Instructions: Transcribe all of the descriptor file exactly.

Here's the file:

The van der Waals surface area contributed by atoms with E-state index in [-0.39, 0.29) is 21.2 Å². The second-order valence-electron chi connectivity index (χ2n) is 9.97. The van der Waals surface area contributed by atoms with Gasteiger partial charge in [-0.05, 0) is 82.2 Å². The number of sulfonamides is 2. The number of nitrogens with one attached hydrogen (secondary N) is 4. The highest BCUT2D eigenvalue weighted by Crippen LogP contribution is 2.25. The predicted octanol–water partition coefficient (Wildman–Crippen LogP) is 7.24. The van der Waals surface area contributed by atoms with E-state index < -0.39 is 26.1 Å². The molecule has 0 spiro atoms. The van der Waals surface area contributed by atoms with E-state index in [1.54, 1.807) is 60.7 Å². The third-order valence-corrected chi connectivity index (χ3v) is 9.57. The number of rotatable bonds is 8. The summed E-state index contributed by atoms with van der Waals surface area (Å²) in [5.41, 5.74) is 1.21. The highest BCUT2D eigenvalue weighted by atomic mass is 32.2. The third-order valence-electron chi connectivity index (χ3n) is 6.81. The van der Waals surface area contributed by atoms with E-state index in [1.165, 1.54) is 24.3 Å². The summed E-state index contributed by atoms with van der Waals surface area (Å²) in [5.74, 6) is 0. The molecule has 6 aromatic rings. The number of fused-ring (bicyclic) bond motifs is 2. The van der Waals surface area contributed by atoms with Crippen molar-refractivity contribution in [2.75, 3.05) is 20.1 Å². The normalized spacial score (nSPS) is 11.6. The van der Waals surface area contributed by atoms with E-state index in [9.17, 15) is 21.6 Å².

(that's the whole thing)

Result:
The van der Waals surface area contributed by atoms with E-state index in [-0.39, 0.29) is 21.2 Å². The second-order valence-electron chi connectivity index (χ2n) is 9.97. The van der Waals surface area contributed by atoms with Gasteiger partial charge in [-0.05, 0) is 82.2 Å². The number of sulfonamides is 2. The number of nitrogens with one attached hydrogen (secondary N) is 4. The highest BCUT2D eigenvalue weighted by Crippen LogP contribution is 2.25. The predicted octanol–water partition coefficient (Wildman–Crippen LogP) is 7.24. The van der Waals surface area contributed by atoms with E-state index < -0.39 is 26.1 Å². The molecule has 0 spiro atoms. The van der Waals surface area contributed by atoms with E-state index in [1.54, 1.807) is 60.7 Å². The third-order valence-corrected chi connectivity index (χ3v) is 9.57. The number of rotatable bonds is 8. The summed E-state index contributed by atoms with van der Waals surface area (Å²) in [5.41, 5.74) is 1.21. The highest BCUT2D eigenvalue weighted by atomic mass is 32.2. The third-order valence-electron chi connectivity index (χ3n) is 6.81. The van der Waals surface area contributed by atoms with E-state index in [1.165, 1.54) is 24.3 Å². The summed E-state index contributed by atoms with van der Waals surface area (Å²) in [5.74, 6) is 0. The molecule has 6 aromatic rings. The number of fused-ring (bicyclic) bond motifs is 2. The van der Waals surface area contributed by atoms with Crippen molar-refractivity contribution in [2.75, 3.05) is 20.1 Å². The normalized spacial score (nSPS) is 11.6. The van der Waals surface area contributed by atoms with E-state index in [9.17, 15) is 21.6 Å².